Something else Tabata has been studying is the effect of exercise on glucotransporter 4, which is not insulin, but like insulin it plays a role in your body’s ability to metabolise sugar. Insulin is important, but it’s not only insulin that we use to assimilate and utilise carbs. It seems that the name of the substance describes its action quite well: it helps to move glucose, to get sugar into the muscle where it can be used. The short version is this: as little as 90 seconds of resistance training per day stimulates the production of glucotransporter 4, and – if you stop to think about it, it blows my mind – 90 seconds of training, and your body becomes better at metabolising sugar.
I would be astounded if this made anyone thin, but I don’t care. People are terrified of diabetes. They think it’s a one-way ticket. I think I used to feel the same way about my teeth – you’re ultimately just fighting a losing battle against decay, and it all seems a bit pointless. And I’ve been lucky with my teeth, I’ve got no real problems with them, but this sense that there isn’t much you can do meant I’d brush and all, but I never felt like there was much point to investing in the health of my teeth because – will it really do any good in the end? The short answer is yes, of course it will. I started flossing properly and have managed to reverse what could have been pretty significant gum disease. Anyway, with diabetes and health, I think people often feel the same way – like it’s ultimately a futile struggle against decay, degradation, disease. This is not the truth. The truth is that there’s plenty that you can do to actively improve your health, and it does not actually start with weight-loss.
Of course you may not be capable of high-intensity cardiovascular exercise. That’s okay, it really is. Tabata studied athletes. Not everyone is an athlete, and not everyone needs to train like one in order to derive benefits. And people make weird leaps of faith – improving your body’s ability to metabolise sugar will not magically result in fat-loss, because body fat is not sugar. It might, but there are a few leaps of faith happening here too.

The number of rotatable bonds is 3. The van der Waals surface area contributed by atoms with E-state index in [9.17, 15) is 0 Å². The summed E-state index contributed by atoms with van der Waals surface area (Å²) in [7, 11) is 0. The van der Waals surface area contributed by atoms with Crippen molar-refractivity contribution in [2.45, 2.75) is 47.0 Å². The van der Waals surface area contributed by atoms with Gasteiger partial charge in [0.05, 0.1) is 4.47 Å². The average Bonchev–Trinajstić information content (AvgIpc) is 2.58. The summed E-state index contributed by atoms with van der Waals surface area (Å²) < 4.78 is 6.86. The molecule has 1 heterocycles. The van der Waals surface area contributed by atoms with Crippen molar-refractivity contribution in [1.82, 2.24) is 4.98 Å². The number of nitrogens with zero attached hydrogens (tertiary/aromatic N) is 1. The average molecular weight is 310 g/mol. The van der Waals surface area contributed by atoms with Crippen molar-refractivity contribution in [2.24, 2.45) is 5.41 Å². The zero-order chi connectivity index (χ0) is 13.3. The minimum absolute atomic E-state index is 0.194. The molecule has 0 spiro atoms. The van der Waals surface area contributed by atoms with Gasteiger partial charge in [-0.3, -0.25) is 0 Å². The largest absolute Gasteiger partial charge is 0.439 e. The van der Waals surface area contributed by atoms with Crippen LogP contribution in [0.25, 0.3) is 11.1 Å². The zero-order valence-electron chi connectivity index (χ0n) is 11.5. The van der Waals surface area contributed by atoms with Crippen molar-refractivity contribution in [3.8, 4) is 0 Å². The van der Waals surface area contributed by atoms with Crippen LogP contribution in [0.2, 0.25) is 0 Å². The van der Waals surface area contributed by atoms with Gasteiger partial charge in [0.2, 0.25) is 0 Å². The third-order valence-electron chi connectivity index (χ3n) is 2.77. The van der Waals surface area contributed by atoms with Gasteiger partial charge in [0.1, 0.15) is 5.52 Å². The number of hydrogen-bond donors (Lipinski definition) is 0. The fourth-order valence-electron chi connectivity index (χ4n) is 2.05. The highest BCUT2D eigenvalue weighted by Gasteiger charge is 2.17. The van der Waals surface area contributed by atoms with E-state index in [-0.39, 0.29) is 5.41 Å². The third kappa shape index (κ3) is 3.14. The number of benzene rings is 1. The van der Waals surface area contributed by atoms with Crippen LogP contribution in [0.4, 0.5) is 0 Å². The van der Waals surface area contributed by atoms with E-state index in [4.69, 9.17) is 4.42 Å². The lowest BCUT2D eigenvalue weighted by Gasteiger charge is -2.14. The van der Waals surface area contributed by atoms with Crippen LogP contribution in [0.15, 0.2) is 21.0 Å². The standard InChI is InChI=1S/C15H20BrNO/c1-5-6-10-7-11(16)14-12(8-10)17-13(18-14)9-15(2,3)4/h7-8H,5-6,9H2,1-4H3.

But think of it – if you really can improve your body’s ability to metabolise sugar with as little as 90 seconds of exercise every day or two – the possibilities for improved health are astounding.
Or perhaps even to step back a little: exercise + cake is much better than no exercise and no cake for a billion reasons. Any training is good training. Really. If you enjoy it, great. If you can bring yourself to it, great. And it’s self-regulatory. If it makes you feel like shit, it’s not good for you. If you can’t do it, it’s not good for you. Do what you can, in ways that you enjoy, and it will be of some benefit, in some way. I know this has been a post about intense exercise, which you need to work up to over time if you’re going to be good at it, but body chemistry is alarmingly subtle, and health seems to come down to this: not exercise measured in hours or intensity or intention, but incredibly subtle changes in body chemistry. The necessary stimulus may be unique and subtle too.
Do things you enjoy, that make you feel good, and trust that your body is your compass. This example – 90 seconds of intense work – is only one example of many; that all kinds of different methods for exercise have merit and benefit.